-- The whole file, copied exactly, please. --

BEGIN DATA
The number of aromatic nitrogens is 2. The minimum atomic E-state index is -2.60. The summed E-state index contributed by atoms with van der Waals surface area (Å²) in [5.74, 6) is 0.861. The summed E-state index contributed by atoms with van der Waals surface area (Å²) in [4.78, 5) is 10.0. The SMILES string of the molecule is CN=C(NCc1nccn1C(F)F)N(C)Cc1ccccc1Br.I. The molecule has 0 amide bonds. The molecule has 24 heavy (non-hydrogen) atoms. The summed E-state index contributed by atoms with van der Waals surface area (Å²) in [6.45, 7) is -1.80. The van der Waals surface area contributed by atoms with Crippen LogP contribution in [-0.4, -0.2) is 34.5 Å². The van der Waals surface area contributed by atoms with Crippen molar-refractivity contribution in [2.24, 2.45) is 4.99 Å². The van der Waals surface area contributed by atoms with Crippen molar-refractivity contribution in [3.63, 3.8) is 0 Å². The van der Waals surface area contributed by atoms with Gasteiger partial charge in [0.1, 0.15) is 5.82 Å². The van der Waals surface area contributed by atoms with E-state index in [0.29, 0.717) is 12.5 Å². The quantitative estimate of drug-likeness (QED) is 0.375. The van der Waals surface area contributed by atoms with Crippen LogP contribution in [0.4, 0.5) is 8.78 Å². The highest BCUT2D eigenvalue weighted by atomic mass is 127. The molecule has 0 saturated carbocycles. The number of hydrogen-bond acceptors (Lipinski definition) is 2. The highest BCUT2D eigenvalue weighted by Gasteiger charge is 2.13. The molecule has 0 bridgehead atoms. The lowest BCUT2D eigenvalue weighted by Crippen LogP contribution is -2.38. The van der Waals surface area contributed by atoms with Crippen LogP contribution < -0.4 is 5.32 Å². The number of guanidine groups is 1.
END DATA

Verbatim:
The number of aromatic nitrogens is 2. The minimum atomic E-state index is -2.60. The summed E-state index contributed by atoms with van der Waals surface area (Å²) in [5.74, 6) is 0.861. The summed E-state index contributed by atoms with van der Waals surface area (Å²) in [4.78, 5) is 10.0. The SMILES string of the molecule is CN=C(NCc1nccn1C(F)F)N(C)Cc1ccccc1Br.I. The molecule has 0 amide bonds. The molecule has 24 heavy (non-hydrogen) atoms. The summed E-state index contributed by atoms with van der Waals surface area (Å²) in [6.45, 7) is -1.80. The van der Waals surface area contributed by atoms with Crippen LogP contribution in [-0.4, -0.2) is 34.5 Å². The van der Waals surface area contributed by atoms with Crippen molar-refractivity contribution in [2.24, 2.45) is 4.99 Å². The van der Waals surface area contributed by atoms with Crippen molar-refractivity contribution in [3.63, 3.8) is 0 Å². The van der Waals surface area contributed by atoms with Gasteiger partial charge in [0.1, 0.15) is 5.82 Å². The van der Waals surface area contributed by atoms with E-state index in [0.29, 0.717) is 12.5 Å². The quantitative estimate of drug-likeness (QED) is 0.375. The van der Waals surface area contributed by atoms with Crippen LogP contribution in [0.4, 0.5) is 8.78 Å². The highest BCUT2D eigenvalue weighted by atomic mass is 127. The molecule has 0 saturated carbocycles. The number of hydrogen-bond acceptors (Lipinski definition) is 2. The highest BCUT2D eigenvalue weighted by Gasteiger charge is 2.13. The molecule has 0 bridgehead atoms. The lowest BCUT2D eigenvalue weighted by Crippen LogP contribution is -2.38. The van der Waals surface area contributed by atoms with Crippen LogP contribution < -0.4 is 5.32 Å². The number of guanidine groups is 1.